- Another layer to this as well as what goes into somebody's credit score, even before they're starting to apply for some of the larger purchases that they would like to make that are gonna give them equity over an extended period of time. How are we seeing changes in credit scores and how those are actually calculated? Also kind of transitioning through to where even the lending practices are also being changed to really reflect the modernization of the society that we live in.

SONIA RANKIN: So that's a great point. When we start to think about credit scores, what is being used to determine my credit worthiness, well, there's things like credit based insurance scores. There are numbers that are used in based off of geographic location, home ownership, motor vehicle records, and we understand that all those things are historically going to be based on places like where someone goes shopping, right?

How many times has my credit card been swiped in area codes or zip codes that have lower socioeconomic conditions? The idea that I can be penalized somehow for looking for discounts on my groceries or on products somehow playing its way into my ability to get a mortgage is really some of the troubling practices that we see.

So even though there are some great things that AI can do, automating just these tasks that can slow down our actuarial persons that have to make these determinations. The problem comes is that when we are in such a quest to speed it up, that it's starting to skim over and gloss over the things that people would look to and spot and know that we have had to set aside a number of legal decisions to ensure that there are not these discriminatory practices going forward.

- Sonia, of the things that I wanna bring us back to is that we have had traditionally where recently during the housing boom, a huge increase in the denials within Black and Hispanic homeowners trying to refinance. One of the things that the Consumer Financial Protection Bureau said that companies are using-- because they're required to tell a homeowner why they've been denied, they're now saying, oh, we can't give you a reason because the AI algorithm told us to deny this person or the algorithm's proprietary. This is kind of what we're looking at as, yes, AI is good, but when companies are using AI as a reason to justify discriminatory practices, what do we do to fix this?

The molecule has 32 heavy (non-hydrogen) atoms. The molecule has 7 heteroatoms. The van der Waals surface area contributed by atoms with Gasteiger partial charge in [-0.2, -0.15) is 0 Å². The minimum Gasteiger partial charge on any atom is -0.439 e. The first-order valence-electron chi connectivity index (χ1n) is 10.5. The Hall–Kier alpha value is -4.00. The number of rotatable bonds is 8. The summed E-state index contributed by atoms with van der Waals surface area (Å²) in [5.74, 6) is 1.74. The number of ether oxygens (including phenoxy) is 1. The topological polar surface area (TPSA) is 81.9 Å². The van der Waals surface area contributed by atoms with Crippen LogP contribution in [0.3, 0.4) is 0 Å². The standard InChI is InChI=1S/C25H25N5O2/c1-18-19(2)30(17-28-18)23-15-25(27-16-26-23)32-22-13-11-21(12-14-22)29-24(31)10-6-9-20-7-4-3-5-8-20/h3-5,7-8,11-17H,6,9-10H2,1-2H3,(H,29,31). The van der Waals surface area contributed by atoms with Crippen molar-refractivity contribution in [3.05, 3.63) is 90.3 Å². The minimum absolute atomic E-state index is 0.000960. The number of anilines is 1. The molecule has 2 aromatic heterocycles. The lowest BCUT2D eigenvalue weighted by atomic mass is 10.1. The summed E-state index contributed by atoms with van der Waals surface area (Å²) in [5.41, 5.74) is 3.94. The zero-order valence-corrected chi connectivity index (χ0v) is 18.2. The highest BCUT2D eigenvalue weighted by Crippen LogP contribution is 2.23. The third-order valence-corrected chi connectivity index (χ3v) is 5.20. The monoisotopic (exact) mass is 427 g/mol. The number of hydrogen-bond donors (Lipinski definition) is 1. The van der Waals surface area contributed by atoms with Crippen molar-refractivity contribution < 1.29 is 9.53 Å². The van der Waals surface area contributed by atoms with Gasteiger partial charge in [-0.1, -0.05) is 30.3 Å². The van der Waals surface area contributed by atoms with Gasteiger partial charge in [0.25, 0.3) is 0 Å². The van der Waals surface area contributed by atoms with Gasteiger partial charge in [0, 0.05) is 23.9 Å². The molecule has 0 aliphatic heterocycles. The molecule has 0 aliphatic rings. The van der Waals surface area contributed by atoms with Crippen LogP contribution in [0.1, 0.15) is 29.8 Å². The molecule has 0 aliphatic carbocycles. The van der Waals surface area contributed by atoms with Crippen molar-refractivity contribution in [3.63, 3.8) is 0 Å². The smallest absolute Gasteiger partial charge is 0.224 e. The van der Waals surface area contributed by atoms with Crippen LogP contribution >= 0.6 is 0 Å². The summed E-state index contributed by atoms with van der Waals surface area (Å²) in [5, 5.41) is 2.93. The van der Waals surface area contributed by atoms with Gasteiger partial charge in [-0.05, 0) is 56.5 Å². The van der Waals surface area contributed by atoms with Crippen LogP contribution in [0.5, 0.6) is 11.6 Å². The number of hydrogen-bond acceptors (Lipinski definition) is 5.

SONIA RANKIN: So there tends to be this practice. You'll see there's an advertisement of kind of saying, hey, we sprinkled AI on it. It's all better. It's a good thing there's AI app applied. It has removed the discrimination. But in reality, all it is doing is masking the fact that we don't know. We don't know where the AI use in that one mortgage lending company's app software went to go get its data.

Was it searching Reddit? Did it start to make these false connections between Black Muslim women with negative connotations and start to add those into determinations? Now, we already know that there are the basic words that won't be included in an application, right? That are-- will have equal protection, constitutional protections added to it. But we do know that there are lots of proxies for race. A person's zip code can be a proxy for race, where they work, the kind of lending places.

All kinds of details, even looking at the internet of things. What times I enter and exit my home that my Nest has been calculating. Where has Fitbit been marking I've been for the past 5, 10 days or weeks? All of these kind of products are collecting a story about us and much of that story will be connected to our race, our culture, our gender, and our lifestyle practices.

JULIE HYMAN: And a lot of time we're not even fully cognizant of all of that being collected, certainly. Thank you so much for being here. Sonia Rankin, University of New Mexico, Associate Professor of Law and "Yahoo Finance's" Ronda Lee. Thanks to you both.